Ecclesia de Lange

The former Cape Town minister who was fired from the Methodist Church for marrying her female partner continued her more than four-year-long battle for equality in court on Tuesday.

Advocate Anna-Marie de Vos told the Supreme Court of Appeal (SCA) in Bloemfontein that Ecclesia de Lange was constitutionally entitled to marry her partner in light of the Church not having a clear policy on the matter, reported SAPA.

De Lange and her legal team are appealing a June 2013 ruling dismissing her application to order the Church to reinstate her on the basis that she was discriminated against because of her sexual orientation.

The judge then decided that the application was premature and ordered her to pay costs and to resume arbitration within the Church to resolve the issue.

De Lange, who was in court with her second wife Melanie Case, has argued that she lost faith in the Church’s arbitration process because it was biased against her and that she was thus entitled to approach the courts. She said that arbitration would be unfair and pointless.

The Methodist Church is fighting de Lange all the way, insisting that the former minister’s dismissal was justified because she had broken the Church’s rules by marrying a woman.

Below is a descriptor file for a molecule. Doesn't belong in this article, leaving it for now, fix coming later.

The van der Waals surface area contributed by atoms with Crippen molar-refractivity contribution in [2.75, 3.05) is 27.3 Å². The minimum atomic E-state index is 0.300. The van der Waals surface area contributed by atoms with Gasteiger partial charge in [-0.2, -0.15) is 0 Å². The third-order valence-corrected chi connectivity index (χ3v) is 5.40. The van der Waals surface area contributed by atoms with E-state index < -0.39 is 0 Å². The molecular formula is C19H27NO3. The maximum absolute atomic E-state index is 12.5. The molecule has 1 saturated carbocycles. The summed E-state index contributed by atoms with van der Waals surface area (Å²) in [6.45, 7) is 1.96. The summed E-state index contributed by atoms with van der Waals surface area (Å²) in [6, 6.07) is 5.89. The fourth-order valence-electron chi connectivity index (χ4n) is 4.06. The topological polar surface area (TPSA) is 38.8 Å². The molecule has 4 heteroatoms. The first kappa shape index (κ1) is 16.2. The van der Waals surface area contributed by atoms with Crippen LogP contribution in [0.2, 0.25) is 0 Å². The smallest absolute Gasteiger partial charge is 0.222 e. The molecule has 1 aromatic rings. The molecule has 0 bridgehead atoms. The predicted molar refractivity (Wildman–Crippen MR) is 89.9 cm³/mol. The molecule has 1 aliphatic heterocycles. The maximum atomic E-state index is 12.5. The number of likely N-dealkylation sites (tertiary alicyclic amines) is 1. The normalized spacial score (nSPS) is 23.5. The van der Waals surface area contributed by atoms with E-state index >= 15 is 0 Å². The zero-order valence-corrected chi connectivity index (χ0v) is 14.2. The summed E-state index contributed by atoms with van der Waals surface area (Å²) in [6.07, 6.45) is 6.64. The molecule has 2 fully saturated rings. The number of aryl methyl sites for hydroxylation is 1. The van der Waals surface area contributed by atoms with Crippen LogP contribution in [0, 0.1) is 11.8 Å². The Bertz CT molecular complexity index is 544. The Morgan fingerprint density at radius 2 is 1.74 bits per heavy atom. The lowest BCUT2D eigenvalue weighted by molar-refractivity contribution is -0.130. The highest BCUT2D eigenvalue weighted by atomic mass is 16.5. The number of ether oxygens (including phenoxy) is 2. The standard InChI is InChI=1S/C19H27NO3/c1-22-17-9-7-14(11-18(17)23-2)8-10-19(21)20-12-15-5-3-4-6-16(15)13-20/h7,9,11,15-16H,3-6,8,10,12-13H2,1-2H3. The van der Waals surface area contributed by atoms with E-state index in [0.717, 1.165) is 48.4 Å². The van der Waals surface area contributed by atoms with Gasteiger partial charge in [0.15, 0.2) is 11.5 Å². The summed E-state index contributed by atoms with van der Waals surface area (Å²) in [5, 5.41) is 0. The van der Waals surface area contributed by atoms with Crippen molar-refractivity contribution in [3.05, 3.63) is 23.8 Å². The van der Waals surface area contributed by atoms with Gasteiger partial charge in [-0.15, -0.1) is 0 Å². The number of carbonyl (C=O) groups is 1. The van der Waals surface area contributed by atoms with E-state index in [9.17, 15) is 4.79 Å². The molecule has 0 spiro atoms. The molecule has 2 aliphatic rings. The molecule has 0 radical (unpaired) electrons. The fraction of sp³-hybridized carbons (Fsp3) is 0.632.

It says that while the issue of same-sex marriage is still under debate in the Church, it only currently recognises marriage between a man and a woman.

Representing the Church, Wim Trengove said that an arbitrator was the only solution to avoid the courts having to rule on a religious dispute.

The courts have so far agreed, seeming fearful of having to rule between apparently competing constitutional rights – those of equality and freedom of religion.

The SCA has reserved judgement on the matter, but Mike Luppnow, De Lange’s former media spokesperson, does not seem very confident in the outcome of the appeal.

He wrote on Facebook on Tuesday night: “Personal comment: bias exhibited from the bench seems to indicate that the clergy and judiciary are in bed on this issue. If we can muster the support we should go to Constitutional Court now.”

De Lange was fired by the Methodist Church of South Africa (MCSA) in 2010 when she told her Brackenfell and Windsor Park congregation that she intended to marry her partner at the time.

In January 2010, a disciplinary hearing found De Lange guilty of “failing to observe the provisions of the Laws and Disciplines and all other policies, decisions, practices and usages of the Church…”

A month later, the MCSA’s Connexional Disciplinary Committee upheld the guilty verdict and sentenced De Lange to be “discontinued” from the ministry of the MCSA.

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